Monday, August 7, 2017

Playing with Caroline and the Camera

Sunset Beach, Cape May 

Caroline Boutique, Cape May 

Cucumber Falls, Ohiopyle

This pose works better when you hear her ask "How's your fannypack?" 

Reaction to dad joke. 

Good sandwich. 

With newest family member, Chuck. 

National Road.

Really, Dad.

Lecturing in the Japanese Room, Cathedral of Learning. 

Western PA and Roads

Mad I am that mulch covers the eastern terminus of the Abandoned PA Turnpike. 

Our vacation this year was a bit atypical. So much so I didn't really have a chance to blog about it as we did it, so this might be one in a series of posts about our travels. And those posts won't take report on our travels in chronological order. You've been warned.

We ended our vacation with a jaunt to Western Pennsylvania. And I'm coming to believe in the value of a Pennsylvania-themed trip every summer. Not necessarily as the vacation, but as an extended weekend trip. The state is vast and diverse and, of course, it's filled with a ridiculous amount of . . . wait for it . . . 

History!

Oh no, he's about to talk history.

There were some hidden gems out west, among them Fort Necessity. Before leaving our cabin at Ohiopyle, Sherry suggested we check a National Park Service site off the list. I was split between Fort Necessity and the Flight 93 Memorial leaning toward the latter because, well, I thought the former was a rinky little reconstruction of an important event that would be lost on the kids. 

I was wrong. 




I was wrong, first, in that it wasn't rinky. Well, the actual site of the battle is. A relatively young George Washington led a small force of Virginia troops that lost a battle defending an improvised fort in southwestern Pennsylvania. The fort itself is pretty insignificant: a crude wooden stockade surrounded by an earthen star-shaped "fort." And that fort was burnt down by the French upon its surrender. So what's there is a reconstruction. However, my hat is off to the National Park Service for the reconstruction and interpretation of it. That interpretation included a couple of living history guides who fired off a musket for us. That interpretation also included a good visitor center that put the event in context. 

By the way, I have a recessive sweet tooth for the French and Indian War. It's a conflict I often forget about. Then I get to a site like Ft. Necessity and I realize a) how fascinating I find the era and b) how good of a job Dr. Shannon did teaching me about the era in college. 





Oh, and another bonus: The NPS realizes that the story of Ft. Necessity alone might not be enough to captivate the audience, so they added an interpretive center about the National Road. Okay, now that scratches another itch. It also helps satisfy the needs of a parent traveling with a daughter who, frankly, couldn't really care that much about the battle of Ft. Necessity. She and I had fun imitating the travelers at an inn debating the financing of the national road. 

We took U.S. 40 toward Pittsburgh when we were done visiting. That was the original National Road. On our return Sunday we took part of the original Lincoln Highway (U.S. 30) out near Bedford. Heaven for me, though at times slow driving. 

Interesting fact: the PA wilderness was so challenging in the late 18th century that a farmer wishing to sell his grain or corn to a market in Philadelphia would more quickly get his product there floating it down the Ohio and Mississippi then by boat to Philly than if he were to send it via horse or oxen directly east.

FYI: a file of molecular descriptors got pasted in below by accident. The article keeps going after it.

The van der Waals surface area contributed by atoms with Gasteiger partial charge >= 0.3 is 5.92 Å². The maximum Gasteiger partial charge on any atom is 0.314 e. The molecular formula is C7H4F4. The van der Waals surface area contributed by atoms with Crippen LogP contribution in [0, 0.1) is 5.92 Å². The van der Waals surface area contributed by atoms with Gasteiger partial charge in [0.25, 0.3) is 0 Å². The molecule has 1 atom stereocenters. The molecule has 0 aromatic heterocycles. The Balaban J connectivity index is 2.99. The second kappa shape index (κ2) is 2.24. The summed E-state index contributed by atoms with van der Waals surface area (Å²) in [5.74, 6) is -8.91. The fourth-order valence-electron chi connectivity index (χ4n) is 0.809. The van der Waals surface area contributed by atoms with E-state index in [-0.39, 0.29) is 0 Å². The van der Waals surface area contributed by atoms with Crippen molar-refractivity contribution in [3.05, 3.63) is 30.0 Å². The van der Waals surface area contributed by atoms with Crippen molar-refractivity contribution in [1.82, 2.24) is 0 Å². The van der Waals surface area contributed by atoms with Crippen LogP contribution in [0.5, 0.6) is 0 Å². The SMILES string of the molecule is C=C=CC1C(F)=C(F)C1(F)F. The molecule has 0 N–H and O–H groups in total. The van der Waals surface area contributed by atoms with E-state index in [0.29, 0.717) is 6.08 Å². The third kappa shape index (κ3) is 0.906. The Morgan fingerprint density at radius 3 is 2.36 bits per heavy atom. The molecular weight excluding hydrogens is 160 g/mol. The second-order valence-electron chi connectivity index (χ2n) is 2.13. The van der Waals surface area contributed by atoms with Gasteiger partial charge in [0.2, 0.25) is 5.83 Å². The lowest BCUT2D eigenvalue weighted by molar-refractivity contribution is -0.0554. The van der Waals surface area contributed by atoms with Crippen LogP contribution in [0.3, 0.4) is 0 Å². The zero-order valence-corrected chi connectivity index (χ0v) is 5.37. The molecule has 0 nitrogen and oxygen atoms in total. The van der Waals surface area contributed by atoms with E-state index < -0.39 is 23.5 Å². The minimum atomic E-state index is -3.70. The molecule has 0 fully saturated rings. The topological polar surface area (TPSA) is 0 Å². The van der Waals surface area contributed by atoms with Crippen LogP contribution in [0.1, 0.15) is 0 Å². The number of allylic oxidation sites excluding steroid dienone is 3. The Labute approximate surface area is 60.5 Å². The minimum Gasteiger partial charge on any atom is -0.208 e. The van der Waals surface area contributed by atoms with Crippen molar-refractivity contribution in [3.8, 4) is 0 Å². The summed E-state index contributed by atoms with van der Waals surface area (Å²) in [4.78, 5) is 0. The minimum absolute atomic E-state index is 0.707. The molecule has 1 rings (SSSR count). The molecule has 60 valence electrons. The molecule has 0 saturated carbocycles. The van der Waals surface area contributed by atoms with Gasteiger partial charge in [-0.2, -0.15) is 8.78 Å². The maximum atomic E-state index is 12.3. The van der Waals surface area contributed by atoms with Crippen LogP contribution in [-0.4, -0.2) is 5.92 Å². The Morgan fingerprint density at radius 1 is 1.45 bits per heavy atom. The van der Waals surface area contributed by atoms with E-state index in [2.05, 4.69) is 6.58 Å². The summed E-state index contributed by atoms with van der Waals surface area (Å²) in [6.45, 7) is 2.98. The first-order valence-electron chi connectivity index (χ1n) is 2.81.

Falls on the Youghiogheny River, part of that wilderness. George Washington ditched his raft before trying to go down this waterfall in Ohiopyle. 
The many attempts to traverse that wilderness led to some of our more fascinating highways and stories in our state's history. 

And it was interest in that wilderness that sparked a war between Britain and France, a war that lit a not-so-long fuse to our own revolution. 

Do you see the material I have to work with? Definitely worth a trip every year with the kids and Sherry. 

Some Guiding Principles for Eating while Traveling with Children

I don't normally complain on this blog. But there might be an unmistakable tone of complaint on this post. For it is here that I wish to outline Some Guiding Principles for Eating while Traveling with Children.

Note the two McDonald's Restaurant stops within one Turnpike exit of one another. 
*ahem

Whereas I am a father who just completed a two-week period of vacation with kids and

Whereas just yesterday I drove with said family on a trip home from Pittsburgh and

Whereas I have a combined 20 years experience traveling with hungry children and

Whereas I have been teaching for nearly twenty years and have been on at least that many trips with hungry adolescent students and

Whereas I am a former employee of the food service industry

Be it hereby RESOLVED that . . .

One should not stop for lunch after 11:30 am and before 1:00 pm and

One should question the wisdom of offering a 9- and 11-year-old the choice of where to eat and

One should especially question that wisdom if the answer is McDonalds and

One should especially question that wisdom if said McDonalds is attached to a gasoline station and

One should expecially question that wisdom if said McDonalds is located across the street from a pleasant sit-down chain such as Bob Evans

. . . or Hoss's and

One should question the wisdom of a child making an order that asks said McDonalds to "hold" a condiment (i.e. ketchup) from one's burger, given that McDonalds model is built so particularly to efficiency and speed.

Thereby this parent resolves to be more active and less passive in plotting out meals at restaurants while driving on the final day of a vacation.